Weather Curiosity - Clouds as Sign Posts

March 25, 2013

Wx Watch

Among the Clouds

What's it like in there?

BY THOMAS A. HORNE (From AOPA Pilot, March 1997.)

We should all be weather-watchers, and not just on the days we plan to fly. Knowing the basic cloud types, their movements, their shapes, and a few other basic weather variables can give us rudimentary forecasting skills. On long cross-country flights, unforecast clouds are apt to appear, forecast ones may not show up, and you may have to fly in or close to clouds for extended periods of time (assuming you're instrument-rated and IFR-current, that is). Knowing your clouds can obviously help you to formulate critical in-flight decisions. Press on or turn around? Land now or divert to an alternate? Sometimes it depends on the clouds.

The World Meteorological Organization (WMO) - the people who gave us METARs and TAFs - have come up with hundreds of different cloud types, each one with an erudite Latin name. The National Weather Service's Cloud Code Chart lists 27, arranged according to altitude. Here we'll check out the most common.

Cumulus. We all know these. If you're with the WMO, there are dozens of Latinate cumulus clouds, but I think of them as coming in one of three varieties: good, uh-oh, and bad. Good cumulus clouds are found in high pressure and are scattered. Those with flat bases usually occur after a cold frontal passage and indicate a rough ride below the cloud base. It'll be turbulent in the clouds, too, with a good chance of clear or mixed icing when temperatures are between 0 and minus 20 degrees Celsius. Above, the air is usually smooth. The bases are usually around 3,000 to 4,000 feet agl or so, and tops seldom go higher than 8,000 feet agl.

Uh-oh cumulus (cumulus congestus, calvus, and capillatus, in order of development) are clouds that are building in height. These typically appear on the back side of a high pressure system or ahead of a cold front. Bases may be lower (especially east of the Mississippi); tops are higher and can rise well into the flight levels during the heat of the day. And don't try a VFR climb or descent around them. If a scattered condition exists, it may not stay that way long. Broken to overcast skies are the rule. Expect moderate turbulence and, when temperatures are right, icing in these clouds. VFR flight beneath these clouds may be possible but uncomfortably turbulent. The problem with uh-oh cumulus is that they can turn into …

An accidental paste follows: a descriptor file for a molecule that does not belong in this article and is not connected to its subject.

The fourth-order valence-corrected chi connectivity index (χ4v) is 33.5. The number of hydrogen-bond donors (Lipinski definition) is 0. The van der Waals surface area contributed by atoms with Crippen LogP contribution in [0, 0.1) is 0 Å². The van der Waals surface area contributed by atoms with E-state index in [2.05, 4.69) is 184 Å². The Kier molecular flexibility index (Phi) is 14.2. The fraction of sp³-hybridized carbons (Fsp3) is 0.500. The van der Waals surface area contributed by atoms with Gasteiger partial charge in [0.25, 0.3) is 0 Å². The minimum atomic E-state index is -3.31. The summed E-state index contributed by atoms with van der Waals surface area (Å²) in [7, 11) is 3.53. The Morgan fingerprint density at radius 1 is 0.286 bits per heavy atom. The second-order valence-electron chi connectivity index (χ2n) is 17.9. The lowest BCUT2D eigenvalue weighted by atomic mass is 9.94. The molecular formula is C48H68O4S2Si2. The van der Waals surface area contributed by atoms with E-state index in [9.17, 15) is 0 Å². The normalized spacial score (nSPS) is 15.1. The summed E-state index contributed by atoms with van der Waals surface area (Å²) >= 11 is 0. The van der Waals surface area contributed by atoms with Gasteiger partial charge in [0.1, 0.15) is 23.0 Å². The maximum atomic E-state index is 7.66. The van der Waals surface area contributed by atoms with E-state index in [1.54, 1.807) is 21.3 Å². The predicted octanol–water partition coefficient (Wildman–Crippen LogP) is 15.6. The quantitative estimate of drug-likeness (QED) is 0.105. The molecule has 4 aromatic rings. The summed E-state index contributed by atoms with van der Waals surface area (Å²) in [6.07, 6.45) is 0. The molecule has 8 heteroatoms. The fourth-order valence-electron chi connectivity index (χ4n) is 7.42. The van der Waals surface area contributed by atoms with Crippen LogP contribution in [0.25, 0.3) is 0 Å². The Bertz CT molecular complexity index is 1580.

Bad cumulus, which implies stronger convective activity and thunderstorms. It may be difficult to maintain VFR; the sky ahead will become darker and the ride bumpier, and precipitation may start. If in the clouds, turbulence and icing will quickly become issues. Best to turn around and land. These clouds can move quickly and may be part of a complex of violent frontal weather. Stay on the ground until they pass, then try launching in the morning, when convective activity is less intense.

Pretend that you had to run a search on these clouds in some computer database and tried the following keywords: west winds; turbulence; clear ice; smooth on top; was VFR on top, now have to descend on instruments; why is it so dark?; wish I hadn't gone in this cloud; what's VA for this airplane?; when will this be over?; is my insurance paid up?

Stratus. Stratus clouds usually are precursors to a nearby warm front; post-cold frontal instability clouds; or marine- or lake-influenced onshore layers. You often hear that stratus clouds consist of shallow layers no more than 2,000 feet thick. But I've tried to work my way through a "thin," ice-laden stratus layer that went from 25,000 feet right down to 2,000 feet agl. The ride in stratus is usually smooth. If there's any ice, it ought to be of the rime variety. Precipitation can be continuous and widespread. Ceilings can go right down to the ground when the temperature is right on top of the dew point.